Symphony Tacoma is born

One of Tacoma's most respected arts organizations will hold a masquerade gala to celebrate the opening of its 70th season, Friday. "We're keeping musical performances alive in the heart of our region," said Andy Buelow, executive director for the group. We aren't trying to be coy about the name of this

The power of pink

Features

The power of pink

This might be the first time a dish of nachos was good for someone's health. Patrons of The RAM may be surprised to find Easter-pink tortilla chips in their Mexican fare, but that ingredient is meant to raise awareness of breast cancer prevention and treatment. "Our nacho chip provider is

Klaatu barada nikto!

Stage

Klaatu barada nikto!

This weekend, Lakewood Playhouse will host close encounters of the radio kind. For his ninth year in a row, James Venturini is directing a cast of vocal talents to perform, live on stage, a radio-drama-style program for Halloween. Venturini and his cast create live sound effects as well. This year's

Raise a glass!

Features

Raise a glass!

It goes by the Latin name Homarus americanus. It can stretch to over two feet long and weigh 40 pounds. An Atlantic-dwelling, herring-munching monster, it's the heaviest arthropod on the planet. Forget Jurassic Park, this spiny devil originated during the Cambrian explosion a half-billion years ago. Pretty intimidating, right? Now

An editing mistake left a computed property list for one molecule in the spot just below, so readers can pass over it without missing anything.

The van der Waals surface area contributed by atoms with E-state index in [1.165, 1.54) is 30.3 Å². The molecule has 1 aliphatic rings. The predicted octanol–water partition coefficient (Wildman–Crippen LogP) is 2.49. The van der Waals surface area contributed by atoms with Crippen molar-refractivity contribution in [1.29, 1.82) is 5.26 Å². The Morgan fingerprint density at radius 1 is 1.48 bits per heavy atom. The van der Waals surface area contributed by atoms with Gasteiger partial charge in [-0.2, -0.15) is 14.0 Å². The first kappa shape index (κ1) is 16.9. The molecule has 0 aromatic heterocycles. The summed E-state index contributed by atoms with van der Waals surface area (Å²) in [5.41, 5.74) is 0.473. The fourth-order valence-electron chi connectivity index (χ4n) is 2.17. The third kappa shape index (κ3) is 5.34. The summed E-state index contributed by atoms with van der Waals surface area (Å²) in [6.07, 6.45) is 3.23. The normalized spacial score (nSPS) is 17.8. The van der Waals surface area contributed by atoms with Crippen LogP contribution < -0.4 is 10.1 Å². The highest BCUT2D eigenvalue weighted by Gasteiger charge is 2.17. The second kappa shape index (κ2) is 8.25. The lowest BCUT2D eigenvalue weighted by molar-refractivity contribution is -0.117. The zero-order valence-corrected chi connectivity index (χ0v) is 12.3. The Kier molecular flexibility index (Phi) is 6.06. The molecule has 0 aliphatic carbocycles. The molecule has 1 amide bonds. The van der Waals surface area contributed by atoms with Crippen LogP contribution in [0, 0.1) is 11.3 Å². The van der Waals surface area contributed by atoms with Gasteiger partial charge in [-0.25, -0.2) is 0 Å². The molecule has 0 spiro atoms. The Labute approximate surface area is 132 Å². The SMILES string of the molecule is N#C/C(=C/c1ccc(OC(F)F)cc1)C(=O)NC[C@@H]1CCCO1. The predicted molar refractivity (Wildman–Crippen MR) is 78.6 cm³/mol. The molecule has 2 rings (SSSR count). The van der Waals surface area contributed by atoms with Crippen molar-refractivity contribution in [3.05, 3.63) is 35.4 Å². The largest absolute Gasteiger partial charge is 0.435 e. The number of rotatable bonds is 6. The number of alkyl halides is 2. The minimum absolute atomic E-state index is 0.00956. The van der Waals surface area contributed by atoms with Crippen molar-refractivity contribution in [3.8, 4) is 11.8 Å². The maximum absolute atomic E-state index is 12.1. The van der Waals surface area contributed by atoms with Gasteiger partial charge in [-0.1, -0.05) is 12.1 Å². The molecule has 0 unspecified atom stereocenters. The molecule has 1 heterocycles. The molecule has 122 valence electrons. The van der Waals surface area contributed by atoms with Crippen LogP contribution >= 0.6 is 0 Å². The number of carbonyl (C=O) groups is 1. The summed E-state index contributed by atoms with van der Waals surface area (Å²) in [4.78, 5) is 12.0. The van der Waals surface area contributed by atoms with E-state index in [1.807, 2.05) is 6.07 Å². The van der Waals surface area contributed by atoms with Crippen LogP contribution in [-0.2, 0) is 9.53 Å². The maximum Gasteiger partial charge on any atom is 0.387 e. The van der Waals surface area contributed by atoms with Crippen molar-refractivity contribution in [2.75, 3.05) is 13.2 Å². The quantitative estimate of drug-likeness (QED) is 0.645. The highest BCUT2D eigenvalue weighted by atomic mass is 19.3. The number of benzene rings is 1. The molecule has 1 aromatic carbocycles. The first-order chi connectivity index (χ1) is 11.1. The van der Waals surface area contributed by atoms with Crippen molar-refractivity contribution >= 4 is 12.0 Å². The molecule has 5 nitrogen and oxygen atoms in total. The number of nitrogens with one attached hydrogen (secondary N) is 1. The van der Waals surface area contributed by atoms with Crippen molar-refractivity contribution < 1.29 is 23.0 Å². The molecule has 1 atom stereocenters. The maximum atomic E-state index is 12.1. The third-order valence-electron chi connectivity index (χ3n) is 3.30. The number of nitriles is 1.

A life in character

Stage

A life in character

Visitors to legendary comic Emo Philips' Wikipedia page learn in its first sentence that Philips is a master of the paraprosdokian. That was a new one on us, too. A paraprosdokian, from the Greek for "counter to expectations," is a witty remark in which the last phrase is a surprise

Fully lit

Stage

Fully lit

Tacomans already know Creative Colloquy as a monthly literary event, two-going-on-three annual print publications, and a thriving website (CreativeColloquy.com) full of locally-written poetry and prose. Last fall, founder Jackie Fender added a pick-and-choose "lit crawl" to Colloquy's already-impressive roster. It returns this year to spread stories and other live entertainment

Nobody's sidekick

Music

Nobody's sidekick

Let's not insult Art Garfunkel by pretending he needs any introduction. We know him, of course, as the sensitive actor who debuted in Mike Nichols' Catch-22 and Carnal Knowledge. That latter role earned him a Golden Globe nomination. Then came an over-40-year acting career, with roles in Laverne & Shirley,

Spicy!

Stage

Spicy!

Despair is often the engine for creativity. So it was with colonialism and the transatlantic slave trade, which generated dance forms including dabke, salsa, samba and even tap. What we now call tap dancing arose when slaves in America combined beloved West African rhythms with Irish jig. Carol Thuy Bui is

Gridiron grub

Features

Gridiron grub

Buy me some peanuts and Cracker Jack ... " Which sport is identified most with (and beloved for) its concessions? Hint: it ain't football. Sadly, for all the screaming hysteria to be heard in Seahawk Nation, no one says much about the food in its capital stadium. Zach Hensley, managing director

Futures past and present

Stage

Futures past and present

Science fiction can take us anywhere, from human blood vessels to the edges of the universe. In 1897, it turned menacing Martian tripods loose on the streets of Victorian London. These days, episodes of Doctor Who can be viewed on any smartphone, an improvement over Starfleet's communicators. Words, Words, Words is